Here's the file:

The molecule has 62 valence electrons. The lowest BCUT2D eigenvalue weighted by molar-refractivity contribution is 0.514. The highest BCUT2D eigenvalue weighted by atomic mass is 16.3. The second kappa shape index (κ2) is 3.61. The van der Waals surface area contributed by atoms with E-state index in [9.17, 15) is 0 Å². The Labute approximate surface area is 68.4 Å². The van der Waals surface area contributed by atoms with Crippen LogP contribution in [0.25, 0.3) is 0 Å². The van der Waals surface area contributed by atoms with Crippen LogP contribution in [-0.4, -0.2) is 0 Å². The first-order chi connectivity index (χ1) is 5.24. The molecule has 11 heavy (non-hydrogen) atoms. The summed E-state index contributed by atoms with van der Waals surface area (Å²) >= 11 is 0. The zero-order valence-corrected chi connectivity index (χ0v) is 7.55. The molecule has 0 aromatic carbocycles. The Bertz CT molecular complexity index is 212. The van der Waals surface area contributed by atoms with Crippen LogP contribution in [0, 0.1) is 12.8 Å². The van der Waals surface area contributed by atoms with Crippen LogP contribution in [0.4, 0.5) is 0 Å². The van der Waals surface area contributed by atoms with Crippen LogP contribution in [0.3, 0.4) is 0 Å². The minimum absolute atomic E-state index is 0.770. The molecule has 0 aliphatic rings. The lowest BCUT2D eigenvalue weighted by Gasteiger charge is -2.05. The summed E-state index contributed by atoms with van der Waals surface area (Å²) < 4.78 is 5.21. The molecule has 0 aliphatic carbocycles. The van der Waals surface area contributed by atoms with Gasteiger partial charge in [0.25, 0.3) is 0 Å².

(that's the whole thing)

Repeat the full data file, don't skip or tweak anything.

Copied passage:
The molecule has 62 valence electrons. The lowest BCUT2D eigenvalue weighted by molar-refractivity contribution is 0.514. The highest BCUT2D eigenvalue weighted by atomic mass is 16.3. The second kappa shape index (κ2) is 3.61. The van der Waals surface area contributed by atoms with E-state index in [9.17, 15) is 0 Å². The Labute approximate surface area is 68.4 Å². The van der Waals surface area contributed by atoms with Crippen LogP contribution in [0.25, 0.3) is 0 Å². The van der Waals surface area contributed by atoms with Crippen LogP contribution in [-0.4, -0.2) is 0 Å². The first-order chi connectivity index (χ1) is 5.24. The molecule has 11 heavy (non-hydrogen) atoms. The summed E-state index contributed by atoms with van der Waals surface area (Å²) >= 11 is 0. The zero-order valence-corrected chi connectivity index (χ0v) is 7.55. The molecule has 0 aromatic carbocycles. The Bertz CT molecular complexity index is 212. The van der Waals surface area contributed by atoms with Crippen LogP contribution in [0, 0.1) is 12.8 Å². The van der Waals surface area contributed by atoms with Crippen LogP contribution in [0.4, 0.5) is 0 Å². The van der Waals surface area contributed by atoms with Crippen LogP contribution in [0.3, 0.4) is 0 Å². The minimum absolute atomic E-state index is 0.770. The molecule has 0 aliphatic rings. The lowest BCUT2D eigenvalue weighted by Gasteiger charge is -2.05. The summed E-state index contributed by atoms with van der Waals surface area (Å²) < 4.78 is 5.21. The molecule has 0 aliphatic carbocycles. The van der Waals surface area contributed by atoms with Gasteiger partial charge in [0.25, 0.3) is 0 Å².